The 40,000 people displaced by this week’s typhoon in the Philippines are only the latest example of necessary relocation due to natural disasters. Greenhouse gas emissions are changing the Earth’s climate, which causes natural disasters to grow more severe and more frequent, often creating a new wave of refugees fleeing climate change.
The number of people affected is uncertain since these “climate refugees” are not granted official refugee status under the Geneva Convention, and the United Nations therefore keeps no central tally. According to the International Federation of Red Cross, however, climate change disasters are currently a bigger cause of population displacement than war and persecution. Estimates of climate refugees currently range from 25 to 50 million, compared to the official refugee population of 20.8 million.
Rising sea levels, increasing desertification, weather-induced flooding, and other environmental changes, will likely displace many more hundreds of millions of people.
Accidents of geography have caused the countries least able to prevent climate change to become the most vulnerable to its earliest effects. Developing countries bear minimal responsibility for climate change because they have little industry and produce relatively small amounts pollution. But their populations—often the poorest of the world’s poor—are more likely to occupy dangerous locations, such as coast lines, flood plains, steep slopes, and settlements of flimsy shanty homes. The governments of these poor countries therefore carry the largest burden associated with climate refugees though they are already failing to meet the basic needs of their citizens and are ill-equipped to recover from disasters.
We can already see the effects that global warming has on some island nations. The inhabitants of the Carteret Islands were the first climate refugees forced to relocate due to sea level rise attributed to global warming. The Papua New Guinean government authorized a total evacuation of the islands in 2005—the evacuation is expected to be complete by 2007. Estimates show that by 2015 Carteret will be largely submerged and entirely uninhabitable.
Floods and other weather-related disasters have also caused nearly 10 million people to migrate from Bangladesh to India over the past two decades, creating immense population pressures. A one-meter rise in sea level—a widely predicted consequence of global warming due to an increase in the average temperatures by 2.5 to 10.4 degrees Fahrenheit over the next 40-50 years—will, in turn, inundate three million hectares in Bangladesh, and displace another 15–20 million people.
The climate refugee problem will intensify as global warming increases, potentially yielding between 150 million and 200 million refugees as early as 2010. Despite the scale of the problem, no one is really addressing the needs of these refugees, and much of the discussion about them has been limited to defining their official legal status—whether they should be officially classified as refugees or not.
We must act now to create an action plan that addresses the potentially devastating human toll of global warming. Climate refugees already exist and it is the moral imperative of the international community to try to ameliorate their situation. A formal extension of refugee status will be an important first step for providing a baseline of international assistance.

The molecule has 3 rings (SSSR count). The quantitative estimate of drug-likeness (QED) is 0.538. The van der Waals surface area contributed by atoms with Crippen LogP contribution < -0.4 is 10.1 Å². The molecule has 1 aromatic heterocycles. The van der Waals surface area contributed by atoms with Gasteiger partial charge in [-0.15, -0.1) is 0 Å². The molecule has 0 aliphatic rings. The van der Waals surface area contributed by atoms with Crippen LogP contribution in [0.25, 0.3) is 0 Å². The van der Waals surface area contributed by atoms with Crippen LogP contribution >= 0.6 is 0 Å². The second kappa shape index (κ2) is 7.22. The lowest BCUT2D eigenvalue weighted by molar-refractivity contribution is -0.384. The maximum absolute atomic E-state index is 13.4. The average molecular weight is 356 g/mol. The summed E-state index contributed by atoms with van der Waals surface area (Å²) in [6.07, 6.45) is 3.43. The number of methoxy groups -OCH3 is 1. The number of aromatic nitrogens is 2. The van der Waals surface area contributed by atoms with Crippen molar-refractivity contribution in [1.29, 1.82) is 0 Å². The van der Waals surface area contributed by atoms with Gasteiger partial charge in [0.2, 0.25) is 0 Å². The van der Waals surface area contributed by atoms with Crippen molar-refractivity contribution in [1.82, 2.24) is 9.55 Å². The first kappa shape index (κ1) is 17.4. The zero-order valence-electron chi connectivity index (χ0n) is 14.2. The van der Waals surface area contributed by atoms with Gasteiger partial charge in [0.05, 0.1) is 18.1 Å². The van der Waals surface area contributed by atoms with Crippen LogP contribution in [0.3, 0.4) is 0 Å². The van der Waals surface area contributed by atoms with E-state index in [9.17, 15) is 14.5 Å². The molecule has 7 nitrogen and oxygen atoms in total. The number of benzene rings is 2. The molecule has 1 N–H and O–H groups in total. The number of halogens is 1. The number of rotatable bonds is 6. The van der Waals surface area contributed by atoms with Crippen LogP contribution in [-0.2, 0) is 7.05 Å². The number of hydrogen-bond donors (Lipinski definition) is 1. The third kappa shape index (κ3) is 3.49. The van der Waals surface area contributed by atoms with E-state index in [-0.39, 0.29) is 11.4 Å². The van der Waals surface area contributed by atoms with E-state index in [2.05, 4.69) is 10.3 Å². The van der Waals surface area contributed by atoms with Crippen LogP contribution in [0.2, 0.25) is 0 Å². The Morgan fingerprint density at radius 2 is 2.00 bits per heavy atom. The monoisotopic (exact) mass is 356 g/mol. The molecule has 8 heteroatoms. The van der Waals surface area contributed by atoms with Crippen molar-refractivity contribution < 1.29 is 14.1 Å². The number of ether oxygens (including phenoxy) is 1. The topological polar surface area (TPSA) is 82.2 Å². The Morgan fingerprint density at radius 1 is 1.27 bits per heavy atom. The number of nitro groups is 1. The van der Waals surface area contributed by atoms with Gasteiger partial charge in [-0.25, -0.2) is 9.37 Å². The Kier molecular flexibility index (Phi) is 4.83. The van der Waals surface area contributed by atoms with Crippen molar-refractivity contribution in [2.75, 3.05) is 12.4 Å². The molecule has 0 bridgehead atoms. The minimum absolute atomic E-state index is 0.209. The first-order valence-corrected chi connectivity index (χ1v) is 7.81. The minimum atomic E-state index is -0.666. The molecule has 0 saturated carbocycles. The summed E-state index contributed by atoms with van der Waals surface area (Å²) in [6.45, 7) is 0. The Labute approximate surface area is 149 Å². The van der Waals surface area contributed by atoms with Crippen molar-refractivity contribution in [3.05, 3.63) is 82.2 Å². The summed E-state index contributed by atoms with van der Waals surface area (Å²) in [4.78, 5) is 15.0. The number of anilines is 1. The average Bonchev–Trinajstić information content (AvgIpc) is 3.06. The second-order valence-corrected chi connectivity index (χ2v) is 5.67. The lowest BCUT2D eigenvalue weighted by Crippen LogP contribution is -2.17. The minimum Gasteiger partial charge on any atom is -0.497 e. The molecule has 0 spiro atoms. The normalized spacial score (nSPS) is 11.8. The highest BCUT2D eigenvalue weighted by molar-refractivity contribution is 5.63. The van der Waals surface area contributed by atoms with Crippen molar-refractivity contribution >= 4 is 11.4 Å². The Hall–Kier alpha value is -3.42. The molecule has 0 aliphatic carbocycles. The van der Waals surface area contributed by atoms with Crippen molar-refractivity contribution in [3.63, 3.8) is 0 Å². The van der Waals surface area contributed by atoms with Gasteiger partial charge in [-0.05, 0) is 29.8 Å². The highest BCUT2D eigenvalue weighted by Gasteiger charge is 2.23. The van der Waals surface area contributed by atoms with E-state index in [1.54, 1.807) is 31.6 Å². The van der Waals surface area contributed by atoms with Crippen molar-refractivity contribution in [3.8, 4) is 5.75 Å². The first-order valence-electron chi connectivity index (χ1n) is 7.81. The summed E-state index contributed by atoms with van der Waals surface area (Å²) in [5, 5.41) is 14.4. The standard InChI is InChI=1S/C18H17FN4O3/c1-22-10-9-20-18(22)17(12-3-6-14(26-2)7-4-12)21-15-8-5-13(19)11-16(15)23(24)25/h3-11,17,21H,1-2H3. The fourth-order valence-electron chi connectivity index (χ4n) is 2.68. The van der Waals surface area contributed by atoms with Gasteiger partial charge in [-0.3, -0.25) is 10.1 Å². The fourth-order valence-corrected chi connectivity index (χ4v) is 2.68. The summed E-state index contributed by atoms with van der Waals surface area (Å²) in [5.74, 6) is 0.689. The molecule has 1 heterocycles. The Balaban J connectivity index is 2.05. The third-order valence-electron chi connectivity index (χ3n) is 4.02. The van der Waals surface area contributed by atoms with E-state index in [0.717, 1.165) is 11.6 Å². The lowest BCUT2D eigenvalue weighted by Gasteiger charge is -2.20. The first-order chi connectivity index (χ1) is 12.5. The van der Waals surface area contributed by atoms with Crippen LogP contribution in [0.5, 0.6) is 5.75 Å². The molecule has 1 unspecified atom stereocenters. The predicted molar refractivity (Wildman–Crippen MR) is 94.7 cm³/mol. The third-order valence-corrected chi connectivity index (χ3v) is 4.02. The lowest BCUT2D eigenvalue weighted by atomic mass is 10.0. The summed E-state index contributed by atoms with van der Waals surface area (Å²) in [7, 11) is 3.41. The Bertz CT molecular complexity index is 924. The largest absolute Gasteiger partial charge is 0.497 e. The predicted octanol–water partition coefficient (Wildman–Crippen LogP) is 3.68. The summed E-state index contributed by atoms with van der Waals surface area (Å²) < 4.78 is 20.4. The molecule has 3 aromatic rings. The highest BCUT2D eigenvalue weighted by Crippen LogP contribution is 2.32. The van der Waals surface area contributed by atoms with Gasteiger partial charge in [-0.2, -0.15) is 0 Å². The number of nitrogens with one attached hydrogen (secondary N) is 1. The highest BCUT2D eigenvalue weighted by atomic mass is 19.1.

Inaction in the face of mounting evidence could cost billions of dollars and many innocent lives. Economist Sir Nicholas Stern released a report last month showing that global warming could shrink the global economy by 20 percent. But taking action now to curb climate change would cost just one percent of global gross domestic product and ultimately give countries a huge return on their investments through the creation of new technologies, industries, and jobs.
The United States, as the largest contributor to global warming (accounting for 25 percent of the world’s carbon pollution), has a moral responsibility to lead the global effort to curb this phenomenon. The United States can use its economic and technical strength to transform this daunting challenge into an opportunity for innovation.
The United States must implement a bold program that both advances emerging technologies and makes greater use of existing alternative energy resources. With support from the federal government, biofuels can have a tremendous positive impact on curbing our need for oil and ameliorating the global pollution that threatens the world’s most vulnerable people.
The federal government should also provide greater financial and technical assistance to help vulnerable countries prepare for climate change. Global funding to help poor countries adapt to climate change was only $0.02 billion in 2005, compared to $80 billion in subsidies to oil companies.
The U.S. must also implement a Plan for Global Warming Preparedness, which would include mapping out vulnerabilities via a National Global Warming Community Impact Assessment, and create state-level global warming preparedness plans.
The United States can make a great positive impact on the global climate by investing in new technologies, providing financial assistance to help prepare poorer nations, and mapping out a national preparedness plan. These three different approaches will help curtail global warming and diminish the growing population of climate refugees. Inaction is an option we can no longer afford.
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Teresita Perez is a Research Associate at the Center for American Progress.